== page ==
Whether you know it as Pang or Buster Bros. , the classic balloon popping arcade game is a sometimes forgotten classic that is ripe for reinvention. While 2016 did see a new official entry in the series, it's often the case that the best innovations come from outside voices. Juanito Arcade Mayhem takes the basic Pang gameplay and mixes in mechanics from a slew of other classics, making this an arcade mashup worth queuing up for.
Despite my reduced expectations upon looking at the game initially, Arcade Mayhem really shines once you load it up. Every character looks and feels buttery smooth, making the game's roots as an animated feature film that much more apparent. The soundtrack is filled with fun remixes of favorite retro tunes. The gameplay strikes that perfect balance of challenge that avoids sharp spikes in difficulty by pushing players forward naturally. The theming for each world is unique, adding mechanics appropriate to the game you're jumping into as well as clever nods to history whenever possible.
At the very beginning of 2017, I played through Rise & Shine, a game with similarly heavy ties to gaming nostalgia. Unlike with Rise, Arcade Mayhem's references aren't skin deep, and there's a true love for the material evident in every new joke and gameplay twist. The past isn't used as a crutch, it's a tool that has crafted a fresh and dynamic high score game that's well worth your time.
The venerable beat 'em up genre has been through a lot of ups and downs. Despite some valiant attempts in recent times, the mere structure of these simplistic brawlers holds them back. Still, if you're down for a side-scrolling game where a lone warrior can take on thousands of mutated gang members across exotic locales, Fight'n Rage is a game to look into.
If you can get past the bouncing bosoms of the female hero, you'll find a complete suite of moves and a killer soundtrack that really compliment each other. There's plenty to unlock too, ranging from playable mook characters to extra modes to alternate costumes for everyone. There are also a ton of endings to unlock, although you might not get that far since the game does get punishing towards the end even on lower difficulties.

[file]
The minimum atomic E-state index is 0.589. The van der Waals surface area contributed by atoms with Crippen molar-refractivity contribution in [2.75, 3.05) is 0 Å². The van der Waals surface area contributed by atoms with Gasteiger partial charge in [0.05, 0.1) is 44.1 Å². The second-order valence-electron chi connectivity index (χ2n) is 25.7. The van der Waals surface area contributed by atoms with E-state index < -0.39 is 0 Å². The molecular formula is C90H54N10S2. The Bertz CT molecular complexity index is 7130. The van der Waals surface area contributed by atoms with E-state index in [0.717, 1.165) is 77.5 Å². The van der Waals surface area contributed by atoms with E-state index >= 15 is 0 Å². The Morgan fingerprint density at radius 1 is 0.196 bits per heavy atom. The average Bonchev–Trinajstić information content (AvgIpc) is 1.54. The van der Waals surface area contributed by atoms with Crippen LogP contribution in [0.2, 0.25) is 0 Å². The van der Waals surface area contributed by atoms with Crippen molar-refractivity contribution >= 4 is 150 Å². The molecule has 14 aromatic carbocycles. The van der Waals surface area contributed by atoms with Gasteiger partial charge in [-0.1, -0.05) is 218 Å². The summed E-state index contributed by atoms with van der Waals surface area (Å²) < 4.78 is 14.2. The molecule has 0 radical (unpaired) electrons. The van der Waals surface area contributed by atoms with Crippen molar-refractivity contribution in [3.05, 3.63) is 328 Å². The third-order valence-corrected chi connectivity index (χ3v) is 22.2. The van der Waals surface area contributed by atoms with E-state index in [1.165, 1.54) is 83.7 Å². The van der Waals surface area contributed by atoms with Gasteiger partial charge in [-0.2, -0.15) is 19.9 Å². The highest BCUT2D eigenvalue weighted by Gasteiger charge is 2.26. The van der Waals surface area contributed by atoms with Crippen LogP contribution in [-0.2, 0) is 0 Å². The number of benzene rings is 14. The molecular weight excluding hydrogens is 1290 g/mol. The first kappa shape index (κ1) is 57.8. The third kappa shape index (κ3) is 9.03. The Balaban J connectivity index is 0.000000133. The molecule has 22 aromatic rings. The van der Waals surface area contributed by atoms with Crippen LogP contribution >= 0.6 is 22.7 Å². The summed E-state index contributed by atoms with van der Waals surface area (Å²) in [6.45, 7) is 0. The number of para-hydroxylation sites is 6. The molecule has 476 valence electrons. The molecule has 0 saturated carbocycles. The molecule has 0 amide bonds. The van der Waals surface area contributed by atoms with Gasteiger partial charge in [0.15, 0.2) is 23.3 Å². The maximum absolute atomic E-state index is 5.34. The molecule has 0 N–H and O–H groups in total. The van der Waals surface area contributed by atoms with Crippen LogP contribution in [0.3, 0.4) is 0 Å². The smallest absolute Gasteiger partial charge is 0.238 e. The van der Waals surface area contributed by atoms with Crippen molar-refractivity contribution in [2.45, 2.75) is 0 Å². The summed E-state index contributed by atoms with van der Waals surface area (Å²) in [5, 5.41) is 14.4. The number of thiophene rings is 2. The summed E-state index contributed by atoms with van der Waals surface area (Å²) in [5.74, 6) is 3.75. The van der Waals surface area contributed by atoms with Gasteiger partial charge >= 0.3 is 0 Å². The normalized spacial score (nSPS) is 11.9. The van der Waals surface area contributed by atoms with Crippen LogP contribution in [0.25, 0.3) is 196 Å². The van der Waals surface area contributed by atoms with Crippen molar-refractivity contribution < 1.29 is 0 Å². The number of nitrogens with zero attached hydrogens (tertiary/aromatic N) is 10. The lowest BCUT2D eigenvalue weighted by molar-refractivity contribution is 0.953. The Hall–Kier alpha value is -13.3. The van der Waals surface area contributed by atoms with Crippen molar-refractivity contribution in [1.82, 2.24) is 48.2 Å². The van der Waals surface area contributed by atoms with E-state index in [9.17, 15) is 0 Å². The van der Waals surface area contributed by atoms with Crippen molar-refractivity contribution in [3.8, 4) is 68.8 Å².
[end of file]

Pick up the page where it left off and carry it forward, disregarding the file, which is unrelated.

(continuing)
Created by a one-man team in South America (along with a second working on the soundtrack), Fight'n Rage is an impressive package that successfully pays homage the classic formula of Streets of Rage and Double Dragon. It even features a fake bootup screen, because it knows exactly what type of game it is. While there's more than enough fan service to go around, the game underneath is a solid addition to anyone's MAME collection.
It's sad for someone as old as me to think about, but some gamers think of Xbox Live Arcade rather than the local mall when they hear talk of arcade classics. The service brought bite-sized quarter munchers back into fashion, and one of the first to be revived was Smash TV. Since then, we've seen a slew of dual-stick shooters keeping the dream alive on all manner of platforms. When It Hits The Fan has the look, gameplay, and ridiculous story chops to be a rightful bearer of that torch.
Now, most top-down shooters would be satisfied with a single enemy force. Smash TV has mutants, Robotron has the robots who hunt the last human family, and so on. When It Hits The Fan knows that games in 2017 have had to step up their game, so they're bringing everything. Do you want to shotgun zombies? We got 'em. Giant roaches? Indeed sir. Alien tanks? How about on the first level? They even have some sort of unidentifiable frog monster that ribbits as it leaps toward you.
Various enemies aside, you'll find a standard assortment of weapons to wield here. You die in one hit, but your ammo is unlimited and you have plenty of maneuverability to get around any foe you face. It may be getting repetitive at this point in the list, but the game also features a rocking soundtrack that fits the tone the game is going for without getting in the way. When It Hits The Fan isn't going to win any awards for originality, but it does deliver an engaging shooting experience that feels at home in the far-off future of 1999.
What are your favorite arcade games of 2017? What games did we miss on this edition of the Raptor 6? Let us know in the comments below, and let's look forward to more new arcade classics in 2018!